2d: Kullen! I have a crush on Kullen! I want a novella about him and Ryber!

2e: Merik! I did not think I was going to fall for Merik. I'm not usually a sucker for the handsome prince with washboard abs, but everything changed with these four words: "Your loss, I promise." (!!!) I reread that sentence, like, FIFTY TIMES and blushed for the rest of the day.

3: Being able to jump from one character's perspective to another. Variety is the spice of life, and it's really fun to be able to hop around from location to location and experience so many different things in this huge, wonderful world.

4: The moments when characters start to fall in love. There are so many magical scenes littered throughout the book that really shine. Such a treat to read.

5: The action. Listen – I'm not the biggest fan of action-adventure stories because (a) I'm a crybaby scaredy-cat and (b) I'm more of a sucker for stories with lots of navel-gazing, sadness, and angst. But the action in Truthwitch is fantastic. It's what propels the story forward. It's compelling and exciting, and it's impossible not to turn the page.

With all that being said, there are two things keeping me from liking Truthwitch more. The writing is awkward at times – it feels a little bit too conversational, almost like the author is sitting next to me, telling me the story, rather than me reading and being fully immersed in it. But that's totally a personal preference – I'm sure others will see this and have NO clue what I'm talking about.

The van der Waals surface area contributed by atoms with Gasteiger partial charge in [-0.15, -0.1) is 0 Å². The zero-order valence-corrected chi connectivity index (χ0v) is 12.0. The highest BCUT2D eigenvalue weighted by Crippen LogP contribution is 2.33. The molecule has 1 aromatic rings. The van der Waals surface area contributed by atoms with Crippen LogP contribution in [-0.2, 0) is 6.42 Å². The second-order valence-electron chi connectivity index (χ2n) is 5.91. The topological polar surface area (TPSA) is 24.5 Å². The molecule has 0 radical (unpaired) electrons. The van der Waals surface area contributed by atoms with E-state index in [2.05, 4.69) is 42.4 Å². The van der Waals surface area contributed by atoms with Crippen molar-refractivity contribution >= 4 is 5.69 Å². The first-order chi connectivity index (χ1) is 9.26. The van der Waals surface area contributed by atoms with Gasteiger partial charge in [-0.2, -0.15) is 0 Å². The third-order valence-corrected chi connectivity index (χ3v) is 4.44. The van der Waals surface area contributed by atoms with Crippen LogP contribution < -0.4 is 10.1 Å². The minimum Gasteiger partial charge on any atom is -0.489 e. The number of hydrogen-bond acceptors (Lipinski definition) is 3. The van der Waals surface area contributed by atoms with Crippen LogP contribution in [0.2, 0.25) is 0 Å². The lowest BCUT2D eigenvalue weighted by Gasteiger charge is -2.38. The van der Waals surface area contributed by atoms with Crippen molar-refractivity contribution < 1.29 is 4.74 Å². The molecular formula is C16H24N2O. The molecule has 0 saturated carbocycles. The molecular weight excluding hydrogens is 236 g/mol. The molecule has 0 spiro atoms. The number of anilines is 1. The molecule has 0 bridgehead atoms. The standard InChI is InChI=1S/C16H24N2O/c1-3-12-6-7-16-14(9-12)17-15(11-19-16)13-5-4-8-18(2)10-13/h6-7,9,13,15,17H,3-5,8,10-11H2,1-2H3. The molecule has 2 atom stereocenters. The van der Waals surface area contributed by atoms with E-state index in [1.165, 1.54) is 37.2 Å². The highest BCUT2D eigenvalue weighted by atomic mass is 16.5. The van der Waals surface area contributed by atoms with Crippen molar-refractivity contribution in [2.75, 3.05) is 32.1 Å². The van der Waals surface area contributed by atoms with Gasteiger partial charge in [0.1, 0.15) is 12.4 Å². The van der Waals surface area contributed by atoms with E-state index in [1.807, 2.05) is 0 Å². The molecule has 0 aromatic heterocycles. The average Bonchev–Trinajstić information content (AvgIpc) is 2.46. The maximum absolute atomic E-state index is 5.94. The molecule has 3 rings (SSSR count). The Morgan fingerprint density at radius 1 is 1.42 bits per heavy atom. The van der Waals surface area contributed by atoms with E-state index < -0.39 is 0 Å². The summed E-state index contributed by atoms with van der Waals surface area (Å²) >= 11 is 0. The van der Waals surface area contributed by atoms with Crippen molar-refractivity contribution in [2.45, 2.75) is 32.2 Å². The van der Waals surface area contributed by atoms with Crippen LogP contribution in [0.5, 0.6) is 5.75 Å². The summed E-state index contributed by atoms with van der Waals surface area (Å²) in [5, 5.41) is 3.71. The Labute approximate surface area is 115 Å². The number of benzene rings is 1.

The pacing is the other thing that bothered me about this book. The story starts out with a bang – you're thrown into this world that is huge and complicated, and it takes a while before you really understand what's going on. And then the story slows down a lot. In the first half, you're mostly getting grounded in the historical and political context of the Witchlands, while the second half is where the story really gets off the ground. It's a bit of a slog, and I do wish that those details had been explained more efficiently... but hopefully that just means that once Book 2, Windwitch, is published, we'll be familiar with the context already and it will be smooth sailing from there. (Get it? Because he's a sailor/ship captain? Right? *slinks away*)

Thursday, June 2, 2016

Weekend Reads

Some recent reads that have lingered in my mind... These will go perfect with some sunshine, iced coffee, and a lazy weekend. Feel free to share anything you've bookmarked lately – I love reading these interest pieces and spending way too much time pondering over them later.

The Cure for Fear

(click to read)

Kindt's work brings to mind Eternal Sunshine of the Spotless Mind. But she prefers to say her treatment "neutralizes" fear memories, instead of erasing them.